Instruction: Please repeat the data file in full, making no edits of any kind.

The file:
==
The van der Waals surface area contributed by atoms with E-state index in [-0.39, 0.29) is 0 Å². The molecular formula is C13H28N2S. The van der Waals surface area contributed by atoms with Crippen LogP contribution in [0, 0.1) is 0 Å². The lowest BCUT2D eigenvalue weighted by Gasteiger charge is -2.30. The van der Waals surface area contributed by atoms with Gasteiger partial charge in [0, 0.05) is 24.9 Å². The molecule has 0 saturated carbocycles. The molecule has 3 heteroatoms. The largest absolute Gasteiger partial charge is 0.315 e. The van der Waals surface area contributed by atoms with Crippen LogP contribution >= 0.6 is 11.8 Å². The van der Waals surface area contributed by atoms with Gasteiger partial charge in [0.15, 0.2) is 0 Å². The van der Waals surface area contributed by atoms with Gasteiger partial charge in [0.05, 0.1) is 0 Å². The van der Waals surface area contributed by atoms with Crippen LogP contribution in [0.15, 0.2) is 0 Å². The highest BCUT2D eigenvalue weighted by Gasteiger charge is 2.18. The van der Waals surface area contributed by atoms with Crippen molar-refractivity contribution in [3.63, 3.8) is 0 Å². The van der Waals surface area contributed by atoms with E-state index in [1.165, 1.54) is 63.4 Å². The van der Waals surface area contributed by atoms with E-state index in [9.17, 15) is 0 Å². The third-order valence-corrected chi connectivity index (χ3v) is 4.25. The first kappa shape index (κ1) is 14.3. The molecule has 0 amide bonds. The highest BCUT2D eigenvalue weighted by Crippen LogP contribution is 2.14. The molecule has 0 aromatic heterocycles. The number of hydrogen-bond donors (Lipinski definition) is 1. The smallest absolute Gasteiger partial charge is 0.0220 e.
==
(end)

The van der Waals surface area contributed by atoms with E-state index in [-0.39, 0.29) is 0 Å². The molecular formula is C13H28N2S. The van der Waals surface area contributed by atoms with Crippen LogP contribution in [0, 0.1) is 0 Å². The lowest BCUT2D eigenvalue weighted by Gasteiger charge is -2.30. The van der Waals surface area contributed by atoms with Gasteiger partial charge in [0, 0.05) is 24.9 Å². The molecule has 0 saturated carbocycles. The molecule has 3 heteroatoms. The largest absolute Gasteiger partial charge is 0.315 e. The van der Waals surface area contributed by atoms with Crippen LogP contribution >= 0.6 is 11.8 Å². The van der Waals surface area contributed by atoms with Gasteiger partial charge in [0.15, 0.2) is 0 Å². The van der Waals surface area contributed by atoms with Gasteiger partial charge in [0.05, 0.1) is 0 Å². The van der Waals surface area contributed by atoms with Crippen LogP contribution in [0.15, 0.2) is 0 Å². The highest BCUT2D eigenvalue weighted by Gasteiger charge is 2.18. The van der Waals surface area contributed by atoms with Crippen molar-refractivity contribution in [3.63, 3.8) is 0 Å². The van der Waals surface area contributed by atoms with E-state index in [1.165, 1.54) is 63.4 Å². The van der Waals surface area contributed by atoms with E-state index in [9.17, 15) is 0 Å². The third-order valence-corrected chi connectivity index (χ3v) is 4.25. The first kappa shape index (κ1) is 14.3. The molecule has 0 amide bonds. The highest BCUT2D eigenvalue weighted by Crippen LogP contribution is 2.14. The molecule has 0 aromatic heterocycles. The number of hydrogen-bond donors (Lipinski definition) is 1. The smallest absolute Gasteiger partial charge is 0.0220 e.